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Publication numberUS5648195 A
Publication typeGrant
Application numberUS 08/571,879
Publication dateJul 15, 1997
Filing dateJun 28, 1994
Priority dateJul 12, 1993
Fee statusPaid
Also published asDE4323289A1, EP0708934A1, EP0708934B1, WO1995002851A1
Publication number08571879, 571879, US 5648195 A, US 5648195A, US-A-5648195, US5648195 A, US5648195A
InventorsMichael Sebald, Siegfried Birkle, Karin Preissner, Hans-Jurgen Bestmann
Original AssigneeSiemens Aktiengesellschaft
Export CitationBiBTeX, EndNote, RefMan
External Links: USPTO, USPTO Assignment, Espacenet
Film forming polymer treated with solvent and radiation sensitive ester of diazoketone
US 5648195 A
Abstract
A radiation-sensitive resist composition for manufacturing highly resolved relief structures is characterized by the following components:
a film-forming base polymer;
a radiation-active component that releases an acid when irradiated;
a radiation-sensitive ester-former; and
a solvent.
Images(6)
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Claims(12)
What is claimed is:
1. A radiation-sensitive resist composition for manufacturing highly resolved relief structures, comprising:
a film-forming base polymer;
a radiation-active component that releases an acid when irradiated;
a solvent; and
a radiation-sensitive ester-former comprising a diazoketone of the following structure: ##STR6## wherein R1 is an aliphatic, aromatic, cyclic or heterocyclic hydrocarbon residue, and R2 is hydrogen (H) or R1.
2. The resist composition according to claim 1, wherein the concentration of the radiation-sensitive ester-former relative to the radiation-active component is about 1 to 200 mole percent.
3. The resist composition according to claim 1, wherein the radiation-active component is selected from the group comprising a diazodicarbonyl compound, a diazoquinone, a crivello salt, and a nitrobenzyltosylate.
4. The resist composition according to claim 1, wherein the base polymer contains acid-labile groups.
5. The resist composition according to claim 1, wherein the base polymer comprises a copolymer or terpolymer with basic units derived from tert.-butoxycarbonyl maleinimide.
6. A method for manufacturing highly resolved relief structures, comprising:
(a) applying to a substrate a radiation-sensitive resist composition according to claim 1;
(b) drying the resist composition such that a radiation-sensitive resist layer is formed;
(c) patternwise irradiating the resist layer such that a latent image is produced in the resist layer;
(d) treating the irradiated resist layer with a developer; and
(e) drying the treated resist layer, wherein the latent image is converted into a relief pattern.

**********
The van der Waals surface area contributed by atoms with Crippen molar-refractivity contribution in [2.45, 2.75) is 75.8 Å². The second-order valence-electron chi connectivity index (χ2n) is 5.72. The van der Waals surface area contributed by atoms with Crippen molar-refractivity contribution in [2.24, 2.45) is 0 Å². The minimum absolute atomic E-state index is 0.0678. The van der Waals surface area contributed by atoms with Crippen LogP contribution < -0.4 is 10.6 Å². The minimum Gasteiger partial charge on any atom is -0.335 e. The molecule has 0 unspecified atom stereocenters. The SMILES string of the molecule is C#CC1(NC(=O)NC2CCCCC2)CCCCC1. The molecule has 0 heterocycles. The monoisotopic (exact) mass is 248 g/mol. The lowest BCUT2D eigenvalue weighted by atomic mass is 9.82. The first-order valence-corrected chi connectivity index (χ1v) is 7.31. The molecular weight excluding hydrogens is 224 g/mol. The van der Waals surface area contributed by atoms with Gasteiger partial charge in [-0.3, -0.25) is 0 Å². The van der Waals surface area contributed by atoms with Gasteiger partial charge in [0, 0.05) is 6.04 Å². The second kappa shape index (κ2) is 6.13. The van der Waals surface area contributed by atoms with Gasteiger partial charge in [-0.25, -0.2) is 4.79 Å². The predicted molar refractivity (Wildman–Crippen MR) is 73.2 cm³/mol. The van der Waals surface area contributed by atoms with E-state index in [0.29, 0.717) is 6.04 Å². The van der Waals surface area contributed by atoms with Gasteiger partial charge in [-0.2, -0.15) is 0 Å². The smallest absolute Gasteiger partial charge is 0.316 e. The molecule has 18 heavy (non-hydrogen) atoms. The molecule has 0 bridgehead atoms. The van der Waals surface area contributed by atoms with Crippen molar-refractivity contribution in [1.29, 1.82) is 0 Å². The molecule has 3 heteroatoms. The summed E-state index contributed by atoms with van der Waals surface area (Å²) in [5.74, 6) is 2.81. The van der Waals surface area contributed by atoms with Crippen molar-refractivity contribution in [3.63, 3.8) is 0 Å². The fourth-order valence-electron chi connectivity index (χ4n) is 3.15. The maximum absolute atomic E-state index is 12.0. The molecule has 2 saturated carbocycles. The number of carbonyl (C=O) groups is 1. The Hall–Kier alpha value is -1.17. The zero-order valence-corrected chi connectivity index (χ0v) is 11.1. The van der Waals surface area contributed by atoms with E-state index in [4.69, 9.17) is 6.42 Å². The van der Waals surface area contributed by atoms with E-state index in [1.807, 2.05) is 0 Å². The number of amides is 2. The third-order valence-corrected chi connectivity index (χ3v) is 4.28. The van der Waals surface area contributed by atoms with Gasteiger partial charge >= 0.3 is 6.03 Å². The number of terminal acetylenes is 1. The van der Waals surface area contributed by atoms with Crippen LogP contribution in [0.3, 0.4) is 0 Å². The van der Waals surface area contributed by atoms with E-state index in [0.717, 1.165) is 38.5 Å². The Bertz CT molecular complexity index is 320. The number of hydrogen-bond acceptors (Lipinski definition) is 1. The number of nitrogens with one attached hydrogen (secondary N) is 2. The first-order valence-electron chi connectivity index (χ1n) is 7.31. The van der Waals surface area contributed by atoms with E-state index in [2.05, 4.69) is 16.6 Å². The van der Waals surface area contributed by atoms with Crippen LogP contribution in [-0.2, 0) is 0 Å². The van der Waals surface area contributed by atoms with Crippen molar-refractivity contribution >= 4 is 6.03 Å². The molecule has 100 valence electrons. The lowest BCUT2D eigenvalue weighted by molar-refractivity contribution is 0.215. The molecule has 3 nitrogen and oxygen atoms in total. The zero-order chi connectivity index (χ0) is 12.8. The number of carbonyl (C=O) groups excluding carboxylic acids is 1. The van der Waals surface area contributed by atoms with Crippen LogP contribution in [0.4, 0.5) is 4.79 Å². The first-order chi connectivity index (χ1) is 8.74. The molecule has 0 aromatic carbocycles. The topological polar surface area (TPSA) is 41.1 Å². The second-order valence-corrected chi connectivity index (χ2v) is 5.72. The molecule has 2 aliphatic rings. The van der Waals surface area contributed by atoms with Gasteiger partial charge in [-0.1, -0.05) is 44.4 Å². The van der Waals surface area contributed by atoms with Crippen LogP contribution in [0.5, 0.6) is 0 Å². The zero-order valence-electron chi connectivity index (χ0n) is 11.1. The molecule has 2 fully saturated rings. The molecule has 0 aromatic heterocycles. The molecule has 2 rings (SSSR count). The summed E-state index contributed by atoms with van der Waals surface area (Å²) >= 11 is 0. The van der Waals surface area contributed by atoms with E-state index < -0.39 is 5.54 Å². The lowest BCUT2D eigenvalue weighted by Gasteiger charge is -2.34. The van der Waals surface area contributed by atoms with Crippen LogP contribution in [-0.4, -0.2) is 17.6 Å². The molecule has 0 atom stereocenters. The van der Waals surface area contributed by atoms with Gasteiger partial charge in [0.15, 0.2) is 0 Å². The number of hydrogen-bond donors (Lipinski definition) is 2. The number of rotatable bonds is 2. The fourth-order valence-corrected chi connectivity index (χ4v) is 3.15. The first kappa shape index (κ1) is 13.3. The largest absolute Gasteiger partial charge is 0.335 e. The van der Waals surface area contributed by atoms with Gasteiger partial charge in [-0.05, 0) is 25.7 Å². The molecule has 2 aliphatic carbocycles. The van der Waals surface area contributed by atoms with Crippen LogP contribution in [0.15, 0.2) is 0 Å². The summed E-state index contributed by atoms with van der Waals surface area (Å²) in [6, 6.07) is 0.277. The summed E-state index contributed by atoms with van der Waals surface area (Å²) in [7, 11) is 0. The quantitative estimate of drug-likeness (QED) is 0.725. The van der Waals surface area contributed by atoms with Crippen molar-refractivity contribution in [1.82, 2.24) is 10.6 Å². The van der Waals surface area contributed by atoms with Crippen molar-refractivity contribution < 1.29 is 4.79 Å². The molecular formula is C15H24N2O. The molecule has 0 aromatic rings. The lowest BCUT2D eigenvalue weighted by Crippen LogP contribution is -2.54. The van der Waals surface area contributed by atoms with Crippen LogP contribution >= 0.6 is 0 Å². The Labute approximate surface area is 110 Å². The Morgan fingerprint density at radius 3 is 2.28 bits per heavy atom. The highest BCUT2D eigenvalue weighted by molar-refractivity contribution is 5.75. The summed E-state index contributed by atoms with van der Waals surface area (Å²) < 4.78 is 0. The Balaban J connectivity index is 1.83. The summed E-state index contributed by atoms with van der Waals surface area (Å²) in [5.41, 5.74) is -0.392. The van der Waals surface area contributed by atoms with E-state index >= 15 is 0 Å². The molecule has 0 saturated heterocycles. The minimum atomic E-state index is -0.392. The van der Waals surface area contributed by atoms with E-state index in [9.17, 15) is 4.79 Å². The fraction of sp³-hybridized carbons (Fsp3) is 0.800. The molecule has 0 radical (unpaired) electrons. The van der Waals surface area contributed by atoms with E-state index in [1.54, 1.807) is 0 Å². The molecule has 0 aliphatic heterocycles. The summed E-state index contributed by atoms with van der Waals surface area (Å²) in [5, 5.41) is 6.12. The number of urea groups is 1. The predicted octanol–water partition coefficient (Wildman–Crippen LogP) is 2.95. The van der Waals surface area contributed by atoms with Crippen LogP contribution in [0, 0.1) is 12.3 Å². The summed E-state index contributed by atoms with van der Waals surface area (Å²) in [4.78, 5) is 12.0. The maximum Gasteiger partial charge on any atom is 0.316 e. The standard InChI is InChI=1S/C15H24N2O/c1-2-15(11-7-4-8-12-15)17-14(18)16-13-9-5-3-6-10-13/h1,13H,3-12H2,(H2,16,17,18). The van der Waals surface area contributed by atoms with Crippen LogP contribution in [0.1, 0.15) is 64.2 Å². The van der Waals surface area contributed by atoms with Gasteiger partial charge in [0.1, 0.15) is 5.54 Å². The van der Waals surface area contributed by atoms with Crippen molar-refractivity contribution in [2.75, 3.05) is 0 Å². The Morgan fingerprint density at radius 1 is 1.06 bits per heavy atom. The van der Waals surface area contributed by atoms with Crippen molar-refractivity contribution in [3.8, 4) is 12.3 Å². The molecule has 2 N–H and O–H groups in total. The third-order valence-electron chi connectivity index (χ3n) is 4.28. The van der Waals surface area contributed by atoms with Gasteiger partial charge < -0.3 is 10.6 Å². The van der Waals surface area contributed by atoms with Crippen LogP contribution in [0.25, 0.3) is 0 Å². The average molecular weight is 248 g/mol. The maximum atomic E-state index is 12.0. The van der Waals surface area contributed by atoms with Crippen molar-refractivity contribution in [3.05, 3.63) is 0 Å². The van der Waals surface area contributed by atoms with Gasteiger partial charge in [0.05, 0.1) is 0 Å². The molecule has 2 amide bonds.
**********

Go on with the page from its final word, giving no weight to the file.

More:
7. The method according to claim 6, wherein after step (c), the resist layer is baked.
8. The method according to claim 6, wherein after step (c), the resist layer is treated with a silylating agent.
9. The method according to claim 7, wherein after baking, the resist layer is treated with a silylating agent.
10. The method according to claim 6, wherein after step (e), the resist layer is treated with a silylating agent.
11. The method according to claim 6, wherein after step (c), the resist layer is subjected to a flood exposure with a radiation of a shorter wavelength than in step (c).
12. The method according to claim 7, wherein after baking, the resist layer is subjected to a flood exposure with a radiation of a shorter wavelength than in step (c).
Description
BACKGROUND OF THE INVENTION

The invention relates to a radiation-sensitive resist composition, as well as to a method for manufacturing highly resolved relief structures.

In semiconductor production, highly resolving, radiation-sensitive resists are needed to produce fine patterns. In lithographic processes, a substrate is covered with a thin layer of this type of resist, and the desired pattern is transferred, initially as a latent image, into this layer--through projection exposure or beam control. If indicated, following further treatment steps, such as baking and silylation, the latent image is then developed, a relief pattern that serves as a mask for subsequent substrate etching processes being formed in the resist layer. The substrate can thereby consist of a semiconductor material such as silicon, or it can be a polymeric layer of organic material, i.e., one then has a so-called two-layer resist (c.f., e.g., L. F. Thompson, C. G. Willson, M. J. Bowden "Introduction to Microlithography", ACS Symposium Series 219, American Chemical Society, Washington 1983, pp. 16, 20 and 21; W. M. Moreau "Semiconductor Lithography", Plenum Press, New York 1988, page 4).

Besides a film-forming base polymer, a radiation-active compound constitutes the main component of the resist or of the resist layer. The radiation-active component, which is generally a diazo compound or a so-called crivello salt, is converted into an acid through absorption of incident radiation, such as visible light, near ultraviolet light (NUV), deep ultraviolet light (DUV), X-ray radiation, electron-beam radiation and ion-beam radiation. In the case of positively working, wet-developable resists, in some instances after a baking process, this acid increases the solubility of the irradiated regions in a developer (c.f.: L. F. Thompson et al., loc. cit., pp. 88-90 and 113-115). On the other hand, in the case of negatively working, wet-developable resists, for example, so-called "image reversal" resists, an acid-catalyzed cross-linking takes place in the irradiated regions, through which means the solubility in the developer is reduced (c.f.: "Proc. SPIE", vol. 1086 (1989), pp. 117 128).